Anyway, I think the conference was a big success, and I have to give a very big thank you to our president, Carrie, who did so much hard work to put it all together. I think it was an excellent first official event for our group.
Just about a month later, at the end of June, I flew to New Jersey to attend an FOP mothers retreat hosted by the legendary Amanda Cali. Amanda is an amazing woman, well-known in the FOP community as the mother of Ian Cali, now a college student with FOP, and also a driving force behind the development of the FOP centre at UPenn. Amanda was the gracious host to seven women at her lovely home. With the exception of Amanda, who had come to our Canadian meeting (and who’s help had been invaluable), I hadn’t met any of these moms before. This wonderful four day weekend was both very relaxing and tremendously emotionally cathartic. It was amazing to share experiences with these others moms of children with FOP… For once, everyone in the room really got my day-to-day life dealing with my child’s FOP. My only regret about the event was that my friend Suzanne McCloskey, Erin’s mom, hadn’t been able to attend.
In the summer, we heard back from the Canada Revenue Agency on our CFOPN charity status application (6 months probably sounds like a long wait, but in fact I’m told it’s often several months more!). We were dismayed when the CRA rejected our application. Denied!! We were, however, determined to become a charity, and so contacted the CRA to find out what we need to do to reach our goal. We learned that we hadn’t been rejected because we were deemed unworthy, or innappropriate to be a charity, but rather because we hadn’t been exactly precise enough in the information we had provided with our application (my bad, but in defence I have no legal experience with charity law). So, we jumped through a few hoops, revamped our applixation and submitted an appeal, and were both relieved and thrilled when the CRA granted our application and made the CFOPN a registered charity effective in September 2009. Hooray!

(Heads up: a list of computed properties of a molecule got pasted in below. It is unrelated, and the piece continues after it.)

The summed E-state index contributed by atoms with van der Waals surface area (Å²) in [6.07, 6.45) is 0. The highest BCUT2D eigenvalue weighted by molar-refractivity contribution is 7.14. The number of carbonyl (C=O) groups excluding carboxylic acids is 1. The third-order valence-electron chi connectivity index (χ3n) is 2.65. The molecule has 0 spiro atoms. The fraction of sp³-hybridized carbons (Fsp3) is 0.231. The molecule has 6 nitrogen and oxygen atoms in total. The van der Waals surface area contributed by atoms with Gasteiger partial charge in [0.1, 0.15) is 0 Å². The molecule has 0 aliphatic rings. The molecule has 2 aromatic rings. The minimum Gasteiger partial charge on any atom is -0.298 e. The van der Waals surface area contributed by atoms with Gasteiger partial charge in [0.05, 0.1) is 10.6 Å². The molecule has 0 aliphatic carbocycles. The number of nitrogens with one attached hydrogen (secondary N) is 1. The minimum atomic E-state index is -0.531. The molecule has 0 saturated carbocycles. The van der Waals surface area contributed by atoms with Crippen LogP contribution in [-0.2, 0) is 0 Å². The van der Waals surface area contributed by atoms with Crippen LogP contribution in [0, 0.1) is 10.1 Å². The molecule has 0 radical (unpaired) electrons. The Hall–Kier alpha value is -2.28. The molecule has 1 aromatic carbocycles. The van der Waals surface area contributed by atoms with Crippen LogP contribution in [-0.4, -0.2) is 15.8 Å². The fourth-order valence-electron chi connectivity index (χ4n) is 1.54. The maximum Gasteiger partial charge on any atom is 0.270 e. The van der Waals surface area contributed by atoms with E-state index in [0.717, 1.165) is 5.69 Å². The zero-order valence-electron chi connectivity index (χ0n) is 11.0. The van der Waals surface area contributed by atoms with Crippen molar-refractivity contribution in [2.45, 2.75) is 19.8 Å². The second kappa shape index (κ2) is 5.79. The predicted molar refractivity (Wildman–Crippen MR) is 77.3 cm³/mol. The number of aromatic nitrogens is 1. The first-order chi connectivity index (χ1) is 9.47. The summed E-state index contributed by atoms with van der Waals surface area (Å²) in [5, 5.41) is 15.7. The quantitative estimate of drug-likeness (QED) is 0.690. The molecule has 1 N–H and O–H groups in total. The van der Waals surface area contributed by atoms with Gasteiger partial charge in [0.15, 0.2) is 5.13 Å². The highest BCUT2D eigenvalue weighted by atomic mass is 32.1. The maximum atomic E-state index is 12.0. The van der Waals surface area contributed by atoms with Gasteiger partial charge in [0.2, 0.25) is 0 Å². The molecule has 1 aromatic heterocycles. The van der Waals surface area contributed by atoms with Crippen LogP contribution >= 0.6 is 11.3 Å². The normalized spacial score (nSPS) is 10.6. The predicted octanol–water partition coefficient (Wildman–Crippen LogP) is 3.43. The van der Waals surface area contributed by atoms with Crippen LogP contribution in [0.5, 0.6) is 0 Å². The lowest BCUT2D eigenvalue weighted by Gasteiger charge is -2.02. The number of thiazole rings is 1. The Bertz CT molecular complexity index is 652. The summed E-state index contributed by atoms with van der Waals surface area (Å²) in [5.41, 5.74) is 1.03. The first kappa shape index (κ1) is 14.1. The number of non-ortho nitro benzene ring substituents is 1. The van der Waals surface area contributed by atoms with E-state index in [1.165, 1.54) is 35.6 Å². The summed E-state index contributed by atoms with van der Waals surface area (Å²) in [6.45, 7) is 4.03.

September was also the month in which I took Miranda and her brother Owen down to Seattle for a weekend to visit with the McCloskey family (Pete had to be away on business during that time). Suzanne held a “PartyLite” event that weekend to sell candles and accessories and raise funds for the International FOP Association. The party was a success, and raised a nice amount for the IFOPA. I also had the opportunity at that event to meet Sarah Steele and her mother for the first time; Sarah is a young woman with FOP living in Redmond, Washington (I think? my apologies if I got it wrong). During the party, Miranda and Erin kept us all amused by building a huge pile of stuffy toys in the McCloskeys yard – too funny.
I think that pretty much rounds out the list of major events during the year. Throughout all of this, Miranda played, laughed, went to pre-school, made poop and fart jokes with her brother , and did all the things a 4 year old typically does.
I think 2010 will be a quieter year than 2009; we don’t have any major events planned. However, that will be just fine too. Mainly I’m just hoping for another good year, and hopefully some more advances on the research front (oh yeah, there were some of those too in 2009, but I just don’t have room to discuss those here).
Happy New Year, everybody!